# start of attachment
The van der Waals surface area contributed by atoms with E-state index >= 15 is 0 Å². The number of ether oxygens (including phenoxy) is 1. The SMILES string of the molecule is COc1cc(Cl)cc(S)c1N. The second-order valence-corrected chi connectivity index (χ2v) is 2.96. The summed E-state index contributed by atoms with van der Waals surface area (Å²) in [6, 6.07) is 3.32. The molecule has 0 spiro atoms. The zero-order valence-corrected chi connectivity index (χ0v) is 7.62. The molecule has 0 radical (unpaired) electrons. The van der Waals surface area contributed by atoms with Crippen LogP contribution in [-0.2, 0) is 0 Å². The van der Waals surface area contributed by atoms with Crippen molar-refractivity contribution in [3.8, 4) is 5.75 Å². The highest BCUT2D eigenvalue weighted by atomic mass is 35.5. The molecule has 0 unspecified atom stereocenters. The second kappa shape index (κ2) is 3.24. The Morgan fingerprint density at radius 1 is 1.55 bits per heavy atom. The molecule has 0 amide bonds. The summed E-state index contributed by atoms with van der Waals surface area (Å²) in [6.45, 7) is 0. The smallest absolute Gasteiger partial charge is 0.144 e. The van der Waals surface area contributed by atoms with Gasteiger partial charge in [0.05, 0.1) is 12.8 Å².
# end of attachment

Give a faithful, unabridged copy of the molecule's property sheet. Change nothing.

The van der Waals surface area contributed by atoms with E-state index >= 15 is 0 Å². The number of ether oxygens (including phenoxy) is 1. The SMILES string of the molecule is COc1cc(Cl)cc(S)c1N. The second-order valence-corrected chi connectivity index (χ2v) is 2.96. The summed E-state index contributed by atoms with van der Waals surface area (Å²) in [6, 6.07) is 3.32. The molecule has 0 spiro atoms. The zero-order valence-corrected chi connectivity index (χ0v) is 7.62. The molecule has 0 radical (unpaired) electrons. The van der Waals surface area contributed by atoms with Crippen LogP contribution in [-0.2, 0) is 0 Å². The van der Waals surface area contributed by atoms with Crippen molar-refractivity contribution in [3.8, 4) is 5.75 Å². The highest BCUT2D eigenvalue weighted by atomic mass is 35.5. The molecule has 0 unspecified atom stereocenters. The second kappa shape index (κ2) is 3.24. The Morgan fingerprint density at radius 1 is 1.55 bits per heavy atom. The molecule has 0 amide bonds. The summed E-state index contributed by atoms with van der Waals surface area (Å²) in [6.45, 7) is 0. The smallest absolute Gasteiger partial charge is 0.144 e. The van der Waals surface area contributed by atoms with Gasteiger partial charge in [0.05, 0.1) is 12.8 Å².